So, yeah, I use some sucralose. I have seen no credible evidence that it is a “neurotoxin,” though people often claim it is, apparently thinking it is chemically similar to aspartame (it is not). I have seen evidence that sucralose can cause thymus shrinkage and kidney swelling in rats – in enormous doses, far,far beyond anything I consume. ( I have also seen studies indicating that in similar ridiculous doses stevia may interfere with fertility in rats, and studies indicating it causes abdominal fat deposition in chickens. This latter may be because of the well-accepted fact that stevia increases insulin levels – oops.) Yes, I eat non-organic vegetables and fruits, though I try to keep an eye on the Dirty Dozen and the Clean Fifteen when making those choices. And I am willing to use Worcestershire sauce, hot sauce, and other condiments that contain some sugar, or even HFCS, because the total quantity is too tiny to screw up my blood sugar.

Shouldn’t You Only Eat Organic or Natural Ingredients?

I do not call for all organic or natural products in my recipes. You are, of course, more than welcome to use them! But there’s an old saying that the good is the enemy of the perfect. The reverse is also true: The perfect is the enemy of the good. My main message is “Cut out the damned carbs.” That’s pretty much it. If I confound that with “Oh, and you have to buy all organically raised, small-farm food,” I’m going to scare away more people than I help. Telling a family of five, with an obese mother and father and three kids who are growing overweight already, but who are living on $40K a year or less, that if they don’t buy all boutique food their diet isn’t good enough is worse than unhelpful, it is downright discouraging. Far, far better to tell them that those battery eggs are cheaper than cold cereal, and vastly more nutritious. Far better to give them a dozen things to do with 69c/pound chicken legs and thighs, $1.89/pound ground chuck, and 99c/pound pork shoulder that will feed their family without requiring that they sell the house.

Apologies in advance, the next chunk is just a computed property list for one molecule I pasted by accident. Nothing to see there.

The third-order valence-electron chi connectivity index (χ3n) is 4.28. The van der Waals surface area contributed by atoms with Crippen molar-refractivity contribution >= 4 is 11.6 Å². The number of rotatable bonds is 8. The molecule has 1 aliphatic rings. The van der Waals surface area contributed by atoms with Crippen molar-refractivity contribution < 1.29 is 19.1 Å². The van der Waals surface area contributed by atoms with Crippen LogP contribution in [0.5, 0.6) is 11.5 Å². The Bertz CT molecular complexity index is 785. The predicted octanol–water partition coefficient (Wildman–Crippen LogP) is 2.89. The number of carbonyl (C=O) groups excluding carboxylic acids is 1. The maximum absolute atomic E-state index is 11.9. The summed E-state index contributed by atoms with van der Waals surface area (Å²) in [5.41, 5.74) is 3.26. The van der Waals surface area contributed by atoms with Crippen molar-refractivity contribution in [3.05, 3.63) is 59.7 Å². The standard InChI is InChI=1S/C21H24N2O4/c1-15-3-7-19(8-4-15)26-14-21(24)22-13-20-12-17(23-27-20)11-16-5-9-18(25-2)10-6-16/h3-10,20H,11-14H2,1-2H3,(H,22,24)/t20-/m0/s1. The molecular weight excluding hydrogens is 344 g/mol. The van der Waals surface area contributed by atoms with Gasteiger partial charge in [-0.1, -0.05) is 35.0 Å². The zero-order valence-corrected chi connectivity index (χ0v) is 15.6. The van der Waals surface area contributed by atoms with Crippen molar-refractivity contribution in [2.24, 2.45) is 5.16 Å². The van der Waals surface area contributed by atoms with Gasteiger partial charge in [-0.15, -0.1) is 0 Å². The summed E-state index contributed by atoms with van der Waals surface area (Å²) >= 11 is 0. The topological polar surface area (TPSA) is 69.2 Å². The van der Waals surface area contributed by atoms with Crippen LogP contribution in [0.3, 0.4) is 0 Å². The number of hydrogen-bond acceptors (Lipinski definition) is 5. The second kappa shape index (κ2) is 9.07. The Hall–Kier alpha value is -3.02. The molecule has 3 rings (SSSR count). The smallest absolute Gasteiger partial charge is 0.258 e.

Too, many people don’t have access to these things, even if they have the money. I live in a lefty-trendy university town in the Midwest. I can get pastured eggs, organic vegetables, local grass-fed meat, even a cow share so I can get raw milk, all without leaving town. But for many people obtaining this stuff would mean driving a long way; it’s frankly impractical. Should I tell them “Oh, sorry, too bad. Guess you’ll just have to lose your toes and eyesight to diabetes?” Or should I tell them how to get 80% or more of the improvement possible with food from their very own local grocery store?

I have hopes that as the popularity of grass-fed and pasture raised meat and eggs grows, as the public demand for raw, grass-fed milk increases, these foods will become more widely available, and will come down in price. That would be wonderful for everyone. But that day is not today.

In short, I have quite enough to do trying to convince people to quit scarfing Lucky Charms and swilling Coca-Cola, trying to explain to the already-health-oriented that they’ve been sold a bill of goods about meat and eggs, and help families make the low carb transition without too much dislocation of their lives and budget. If you are a purist, and can afford to be a purist, I laud you – but leave the details up to you.

© 2011 by Dana Carpender. Used by permission of the author. What do you think? Please send Dana your comments to Dana Carpender.